When you file for bankruptcy, the court gives you an automatic stay. You don’t have to worry about collection activity, at least for the immediate future. The courts will dismiss pending lawsuits, and you can tell collection agencies that call you that you have filed for bankruptcy.
Your lenders will freeze your lines of credit, and your credit score will drop – possibly by well over a hundred points. For years after the discharge of your bankruptcy, the record of your filing will limit your credit options.
When does the bankruptcy come off of your credit report?
Both kinds of bankruptcy usually have a ten-year impact
There are different credit reporting regulations for the two most common forms of consumer bankruptcy. In a Chapter 7 bankruptcy, where you do not repay your creditors but instead have to sell some of your property that you cannot exempt, the discharge will stay on your credit report for ten years.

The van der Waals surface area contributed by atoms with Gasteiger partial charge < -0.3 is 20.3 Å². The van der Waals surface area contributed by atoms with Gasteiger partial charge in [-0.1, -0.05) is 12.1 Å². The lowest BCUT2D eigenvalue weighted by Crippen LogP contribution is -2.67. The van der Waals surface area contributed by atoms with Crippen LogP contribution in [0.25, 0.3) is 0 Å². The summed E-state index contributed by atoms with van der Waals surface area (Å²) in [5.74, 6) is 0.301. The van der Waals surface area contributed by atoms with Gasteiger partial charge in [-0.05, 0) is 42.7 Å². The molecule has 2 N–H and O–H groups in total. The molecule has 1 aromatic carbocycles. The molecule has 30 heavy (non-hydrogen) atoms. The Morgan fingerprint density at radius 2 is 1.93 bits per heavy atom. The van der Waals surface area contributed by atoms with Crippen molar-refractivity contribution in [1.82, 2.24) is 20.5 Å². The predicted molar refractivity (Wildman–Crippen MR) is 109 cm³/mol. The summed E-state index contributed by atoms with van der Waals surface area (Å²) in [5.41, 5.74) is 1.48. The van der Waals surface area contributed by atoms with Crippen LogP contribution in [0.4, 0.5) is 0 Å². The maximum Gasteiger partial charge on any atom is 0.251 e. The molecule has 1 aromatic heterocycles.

In a Chapter 13 bankruptcy, where you make three years or more of payments to your creditors through the courts, the discharge will only stay on your report for seven years. However, when combined with the three years of payments, the bankruptcy will affect your credit report for at least ten years overall, much like a Chapter 7 filing.
During that time after your discharge, you can slowly build a history of on-time payments so that your credit score is ultimately higher than it was before you filed. Most people can start receiving credit offers within a few months or a few years of their discharge, and they will be eligible for the same credit as most other people once the bankruptcy comes off their credit report.
Learning more about the laws that govern personal bankruptcy can help you weigh the benefits of the options available.